Want to help your state redesign the juvenile justice maze and send youth down a different path? Find an NJJN member organization near you or make a donation to NJJN to support this work nationwide. Help your community adopt sensible strategies to ensure that youth in trouble with the law grow into responsible adults and we all benefit from safer communities.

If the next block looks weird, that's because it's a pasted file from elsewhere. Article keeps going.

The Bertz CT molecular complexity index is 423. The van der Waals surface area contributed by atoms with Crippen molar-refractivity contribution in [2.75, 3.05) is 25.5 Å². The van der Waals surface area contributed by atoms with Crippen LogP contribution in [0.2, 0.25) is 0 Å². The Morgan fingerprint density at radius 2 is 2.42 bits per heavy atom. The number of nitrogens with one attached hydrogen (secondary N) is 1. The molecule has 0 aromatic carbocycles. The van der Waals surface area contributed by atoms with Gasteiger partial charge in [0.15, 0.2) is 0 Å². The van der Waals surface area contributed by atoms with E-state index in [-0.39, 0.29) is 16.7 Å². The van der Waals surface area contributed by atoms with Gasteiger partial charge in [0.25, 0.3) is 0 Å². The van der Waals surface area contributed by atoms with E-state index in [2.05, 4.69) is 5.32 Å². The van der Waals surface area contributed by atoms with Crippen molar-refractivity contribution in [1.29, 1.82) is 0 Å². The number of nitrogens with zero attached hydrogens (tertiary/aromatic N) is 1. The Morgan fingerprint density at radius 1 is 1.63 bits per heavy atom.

juvenile-justice-reform_Kate-DuvallKate Duvall is an attorney with JustChildren, a program at Legal Aid Justice Center in Charlottesville, Virginia. Kate represents individual clients involved in the juvenile justice system. She uses these experiences to inform her policy work in the same arena. Kate is adjunct faculty at the University of Virginia School of Law, where she supervises students in the Child Advocacy Clinic. Prior to joining JustChildren, Kate was the Hunton and Williams Richmond Pro Bono Fellow for two years. In 2013, Kate was the recipient of the Carol S. Fox Making Kids Count Award for her work to better the lives of Virginia’s children.